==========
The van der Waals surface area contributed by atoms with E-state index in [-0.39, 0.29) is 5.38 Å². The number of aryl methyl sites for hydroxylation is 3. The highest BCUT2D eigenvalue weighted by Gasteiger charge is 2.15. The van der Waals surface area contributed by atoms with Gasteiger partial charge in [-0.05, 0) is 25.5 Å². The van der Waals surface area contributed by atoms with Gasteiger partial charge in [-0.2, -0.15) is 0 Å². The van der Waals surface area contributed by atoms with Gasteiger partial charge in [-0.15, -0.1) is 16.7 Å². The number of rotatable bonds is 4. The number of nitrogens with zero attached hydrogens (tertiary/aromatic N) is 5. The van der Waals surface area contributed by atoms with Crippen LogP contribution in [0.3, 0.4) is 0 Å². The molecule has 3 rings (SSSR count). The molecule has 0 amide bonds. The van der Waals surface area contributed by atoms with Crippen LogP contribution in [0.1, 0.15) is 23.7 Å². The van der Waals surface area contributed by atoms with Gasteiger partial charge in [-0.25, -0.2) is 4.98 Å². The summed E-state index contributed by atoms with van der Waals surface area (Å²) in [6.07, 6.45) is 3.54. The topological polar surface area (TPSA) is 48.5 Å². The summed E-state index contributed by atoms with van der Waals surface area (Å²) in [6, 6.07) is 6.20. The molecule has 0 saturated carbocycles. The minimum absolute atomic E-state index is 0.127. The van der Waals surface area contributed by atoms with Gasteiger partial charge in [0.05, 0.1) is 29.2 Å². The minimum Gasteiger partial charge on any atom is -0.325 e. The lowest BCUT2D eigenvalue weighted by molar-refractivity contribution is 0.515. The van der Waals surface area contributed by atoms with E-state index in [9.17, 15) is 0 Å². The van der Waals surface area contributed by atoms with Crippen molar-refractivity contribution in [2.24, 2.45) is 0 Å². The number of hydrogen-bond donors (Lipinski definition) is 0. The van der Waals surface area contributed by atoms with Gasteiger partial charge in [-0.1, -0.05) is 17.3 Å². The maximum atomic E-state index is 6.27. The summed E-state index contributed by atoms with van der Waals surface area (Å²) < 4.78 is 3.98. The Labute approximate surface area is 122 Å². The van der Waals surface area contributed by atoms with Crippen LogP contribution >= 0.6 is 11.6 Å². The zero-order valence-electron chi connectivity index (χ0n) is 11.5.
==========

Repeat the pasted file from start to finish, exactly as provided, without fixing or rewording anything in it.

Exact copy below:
The van der Waals surface area contributed by atoms with E-state index in [-0.39, 0.29) is 5.38 Å². The number of aryl methyl sites for hydroxylation is 3. The highest BCUT2D eigenvalue weighted by Gasteiger charge is 2.15. The van der Waals surface area contributed by atoms with Gasteiger partial charge in [-0.05, 0) is 25.5 Å². The van der Waals surface area contributed by atoms with Gasteiger partial charge in [-0.2, -0.15) is 0 Å². The van der Waals surface area contributed by atoms with Gasteiger partial charge in [-0.15, -0.1) is 16.7 Å². The number of rotatable bonds is 4. The number of nitrogens with zero attached hydrogens (tertiary/aromatic N) is 5. The van der Waals surface area contributed by atoms with Crippen LogP contribution in [0.3, 0.4) is 0 Å². The molecule has 3 rings (SSSR count). The molecule has 0 amide bonds. The van der Waals surface area contributed by atoms with Crippen LogP contribution in [0.1, 0.15) is 23.7 Å². The van der Waals surface area contributed by atoms with Gasteiger partial charge in [-0.25, -0.2) is 4.98 Å². The summed E-state index contributed by atoms with van der Waals surface area (Å²) in [6.07, 6.45) is 3.54. The topological polar surface area (TPSA) is 48.5 Å². The summed E-state index contributed by atoms with van der Waals surface area (Å²) in [6, 6.07) is 6.20. The molecule has 0 saturated carbocycles. The minimum absolute atomic E-state index is 0.127. The van der Waals surface area contributed by atoms with Gasteiger partial charge in [0.05, 0.1) is 29.2 Å². The minimum Gasteiger partial charge on any atom is -0.325 e. The lowest BCUT2D eigenvalue weighted by molar-refractivity contribution is 0.515. The van der Waals surface area contributed by atoms with E-state index in [9.17, 15) is 0 Å². The van der Waals surface area contributed by atoms with Crippen molar-refractivity contribution in [2.24, 2.45) is 0 Å². The number of hydrogen-bond donors (Lipinski definition) is 0. The van der Waals surface area contributed by atoms with Gasteiger partial charge in [-0.1, -0.05) is 17.3 Å². The maximum atomic E-state index is 6.27. The summed E-state index contributed by atoms with van der Waals surface area (Å²) < 4.78 is 3.98. The Labute approximate surface area is 122 Å². The van der Waals surface area contributed by atoms with Crippen LogP contribution >= 0.6 is 11.6 Å². The zero-order valence-electron chi connectivity index (χ0n) is 11.5.